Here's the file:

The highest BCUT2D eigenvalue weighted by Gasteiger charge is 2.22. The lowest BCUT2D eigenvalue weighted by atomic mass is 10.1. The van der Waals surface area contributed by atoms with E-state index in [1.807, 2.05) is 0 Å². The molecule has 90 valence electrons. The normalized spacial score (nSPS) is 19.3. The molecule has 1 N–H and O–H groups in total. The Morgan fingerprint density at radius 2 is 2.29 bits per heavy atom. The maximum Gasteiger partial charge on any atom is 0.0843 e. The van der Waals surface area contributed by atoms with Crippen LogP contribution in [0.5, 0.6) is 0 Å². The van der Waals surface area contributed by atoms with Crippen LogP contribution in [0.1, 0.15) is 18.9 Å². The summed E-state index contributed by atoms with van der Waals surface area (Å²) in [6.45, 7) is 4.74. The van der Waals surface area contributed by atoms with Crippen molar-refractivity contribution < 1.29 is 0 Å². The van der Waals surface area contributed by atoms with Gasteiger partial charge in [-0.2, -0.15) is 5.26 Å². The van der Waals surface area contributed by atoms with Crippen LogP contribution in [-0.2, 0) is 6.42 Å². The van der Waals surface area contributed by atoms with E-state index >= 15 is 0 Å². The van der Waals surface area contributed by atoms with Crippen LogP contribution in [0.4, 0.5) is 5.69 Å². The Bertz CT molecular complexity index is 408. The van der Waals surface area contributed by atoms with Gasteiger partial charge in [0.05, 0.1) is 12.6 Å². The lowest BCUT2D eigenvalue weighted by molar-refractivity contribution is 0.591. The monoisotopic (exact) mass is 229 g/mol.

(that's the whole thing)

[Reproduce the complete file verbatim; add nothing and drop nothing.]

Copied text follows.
The highest BCUT2D eigenvalue weighted by Gasteiger charge is 2.22. The lowest BCUT2D eigenvalue weighted by atomic mass is 10.1. The van der Waals surface area contributed by atoms with E-state index in [1.807, 2.05) is 0 Å². The molecule has 90 valence electrons. The normalized spacial score (nSPS) is 19.3. The molecule has 1 N–H and O–H groups in total. The Morgan fingerprint density at radius 2 is 2.29 bits per heavy atom. The maximum Gasteiger partial charge on any atom is 0.0843 e. The van der Waals surface area contributed by atoms with Crippen LogP contribution in [0.5, 0.6) is 0 Å². The van der Waals surface area contributed by atoms with Crippen LogP contribution in [0.1, 0.15) is 18.9 Å². The summed E-state index contributed by atoms with van der Waals surface area (Å²) in [6.45, 7) is 4.74. The van der Waals surface area contributed by atoms with Crippen molar-refractivity contribution < 1.29 is 0 Å². The van der Waals surface area contributed by atoms with Gasteiger partial charge in [-0.2, -0.15) is 5.26 Å². The van der Waals surface area contributed by atoms with Crippen LogP contribution in [-0.2, 0) is 6.42 Å². The van der Waals surface area contributed by atoms with E-state index >= 15 is 0 Å². The van der Waals surface area contributed by atoms with Crippen LogP contribution in [0.4, 0.5) is 5.69 Å². The Bertz CT molecular complexity index is 408. The van der Waals surface area contributed by atoms with Gasteiger partial charge in [0.05, 0.1) is 12.6 Å². The lowest BCUT2D eigenvalue weighted by molar-refractivity contribution is 0.591. The monoisotopic (exact) mass is 229 g/mol.